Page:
Some days it can feel like we’re drowning in marketing ideas and suggestions. Especially for new authors, the overwhelm can smother us to the point that it’s hard to act at all because of the barrage of tasks.
To help lessen the overwhelm, I’m beginning a series of blog posts to talk about what pieces should be the core focus of a launch, depending on what type of book launch you’re doing.
Today’s post covers a launch plan for your debut release, both the big picture goals and the details. Read the rest of this entry »
Facebook Ads can be finicky things.
Getting an ad to perform well (meaning actually sell books at a cost per click that doesn’t break the bank) can be a complicated formula. In theory, it should be simple:
- One part good ad copy (that’s attractive to your target reader)
- One part finding the right audience (again think about your target reader)
- One part good landing page (your Amazon book page or other sales page)
So if you’ve got all those things right, your FB ad should perform well!
But what happens if it doesn’t? How do you know which part of the formula isn’t quite right?
Here are a few tips to troubleshoot: Read the rest of this entry »
I make no secrets of my respect (almost love) for Bookbub.com advertising. My first Bookbub ad is what really kick-started my book sales, back in January 2015. Since then, I’ve been blessed to have my books featured with Bookbub (6) different times. Through these, I’ve identified some clear strategies for obtaining and pricing a Bookbub feature. Over the next week, we’ll talk through these strategies! Read the rest of this entry »
In the world of Project Management, a postmortem is a special meeting where the project team reconvenes after everything is complete. We talk through what went right on the project and the parts we’ve all tried to forget. It’s a “lessons learned” session; a review so we’ll all actually learn those lessons and (hopefully) not make the same mistakes on the next project. It’s easy for these meetings to become finger-pointing sessions, but a good project manager will work to make the meeting a “safe zone.” A place where results can be assessed honestly.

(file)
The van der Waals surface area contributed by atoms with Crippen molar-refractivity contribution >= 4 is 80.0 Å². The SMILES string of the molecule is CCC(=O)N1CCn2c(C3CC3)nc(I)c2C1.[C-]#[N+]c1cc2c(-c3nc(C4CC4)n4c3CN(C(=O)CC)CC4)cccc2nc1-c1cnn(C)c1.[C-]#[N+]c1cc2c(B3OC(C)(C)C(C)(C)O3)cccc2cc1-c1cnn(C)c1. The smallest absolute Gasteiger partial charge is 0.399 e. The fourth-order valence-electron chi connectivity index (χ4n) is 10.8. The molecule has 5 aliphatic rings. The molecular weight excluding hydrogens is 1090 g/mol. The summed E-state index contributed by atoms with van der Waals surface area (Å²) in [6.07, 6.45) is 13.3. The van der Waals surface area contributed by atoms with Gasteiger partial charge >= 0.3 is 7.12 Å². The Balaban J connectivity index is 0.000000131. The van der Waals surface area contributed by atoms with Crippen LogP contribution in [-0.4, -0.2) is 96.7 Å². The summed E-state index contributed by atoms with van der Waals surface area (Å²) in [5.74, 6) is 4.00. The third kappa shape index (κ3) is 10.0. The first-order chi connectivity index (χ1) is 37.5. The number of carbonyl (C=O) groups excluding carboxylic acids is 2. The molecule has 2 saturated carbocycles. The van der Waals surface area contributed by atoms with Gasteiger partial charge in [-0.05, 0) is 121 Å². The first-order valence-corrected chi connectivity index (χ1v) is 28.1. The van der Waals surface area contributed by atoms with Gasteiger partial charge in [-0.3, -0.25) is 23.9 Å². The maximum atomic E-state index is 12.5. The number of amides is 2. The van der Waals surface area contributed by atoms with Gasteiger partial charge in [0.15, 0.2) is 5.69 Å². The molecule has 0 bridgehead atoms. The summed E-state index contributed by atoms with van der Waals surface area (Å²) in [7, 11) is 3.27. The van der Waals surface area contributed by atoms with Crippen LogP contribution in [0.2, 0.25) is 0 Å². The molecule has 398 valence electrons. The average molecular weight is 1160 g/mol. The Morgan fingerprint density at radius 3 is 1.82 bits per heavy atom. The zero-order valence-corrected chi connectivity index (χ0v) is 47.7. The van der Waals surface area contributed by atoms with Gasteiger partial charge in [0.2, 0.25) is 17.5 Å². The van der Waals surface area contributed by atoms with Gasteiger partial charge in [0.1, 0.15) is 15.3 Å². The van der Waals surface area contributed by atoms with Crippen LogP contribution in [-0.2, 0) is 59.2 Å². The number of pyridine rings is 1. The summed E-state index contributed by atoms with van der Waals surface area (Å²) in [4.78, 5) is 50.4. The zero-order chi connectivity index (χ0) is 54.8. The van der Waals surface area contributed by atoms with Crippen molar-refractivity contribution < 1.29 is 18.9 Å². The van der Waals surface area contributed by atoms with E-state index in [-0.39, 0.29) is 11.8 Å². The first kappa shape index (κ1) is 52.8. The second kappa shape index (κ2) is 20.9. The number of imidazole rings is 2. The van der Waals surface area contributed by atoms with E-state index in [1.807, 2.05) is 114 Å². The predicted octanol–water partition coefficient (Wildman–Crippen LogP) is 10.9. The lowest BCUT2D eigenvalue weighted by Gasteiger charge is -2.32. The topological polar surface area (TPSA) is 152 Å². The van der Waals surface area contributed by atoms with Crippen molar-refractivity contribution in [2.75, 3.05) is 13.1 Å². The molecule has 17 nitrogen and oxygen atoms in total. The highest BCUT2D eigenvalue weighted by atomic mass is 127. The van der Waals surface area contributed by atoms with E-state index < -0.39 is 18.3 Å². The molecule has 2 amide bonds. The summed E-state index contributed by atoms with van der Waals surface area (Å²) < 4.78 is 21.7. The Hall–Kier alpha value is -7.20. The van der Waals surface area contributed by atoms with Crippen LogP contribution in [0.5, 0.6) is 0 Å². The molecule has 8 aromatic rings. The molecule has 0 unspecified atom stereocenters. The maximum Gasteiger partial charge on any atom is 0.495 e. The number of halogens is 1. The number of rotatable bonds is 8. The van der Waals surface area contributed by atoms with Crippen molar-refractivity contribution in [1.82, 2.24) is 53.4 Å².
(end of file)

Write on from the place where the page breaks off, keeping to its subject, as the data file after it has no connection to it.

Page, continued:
A book launch is, in itself, a project. A short-term undertaking with start and finish dates. So I love the idea of holding my own private postmortem for each book launch. As I work to make each launch more successful than the last, I can focus on areas that yield strong results and ditch the efforts that were a waste. Also, this gives me a good pulse on how book marketing is evolving.
So let’s take a look at the (3) essential parts of a good postmortem, and I’ll use my recent launch as an example. Read the rest of this entry »
I’ve been quiet on this blog over the past few months, as my life has taken a turn for the busy! With two new book releases and the birth of my third daughter, prioritizing has become a necessity.
But I’ve also taken the opportunity to spend focused time learning from some of the top teachers in the world of book marketing – experts like Mark Dawson (of Facebook Ads for Authors fame), Tim Grahl (teaches a fantastic course called Launch a Bestseller), and Nick Stephenson (Your First 10,000 Readers).
I applied many of the approaches I learned to my latest release (The Lady and the Mountain Call), and released the book with over 3,700 preorders. While not enough to reach the NY Times Bestseller list, these did give the book a nice kick-start as my baby entered the world. This was book 5 in my Mountain Dreams Series, and was available for preorder purchase on all the major sales platforms for just under 90 days (the most allowed by Amazon).
When I sat down to hold my launch post-mortem, the results were quite interesting! Over the next few weeks, I’ll share my data and observations about how each of my strategies worked, with the numbers to support each. Not sure what a post-mortem is? We’ll talk about that, too!
So stay tuned!
But before then, let me share a quick overview of the three main strategies that have proven successful for marketing a new fiction release.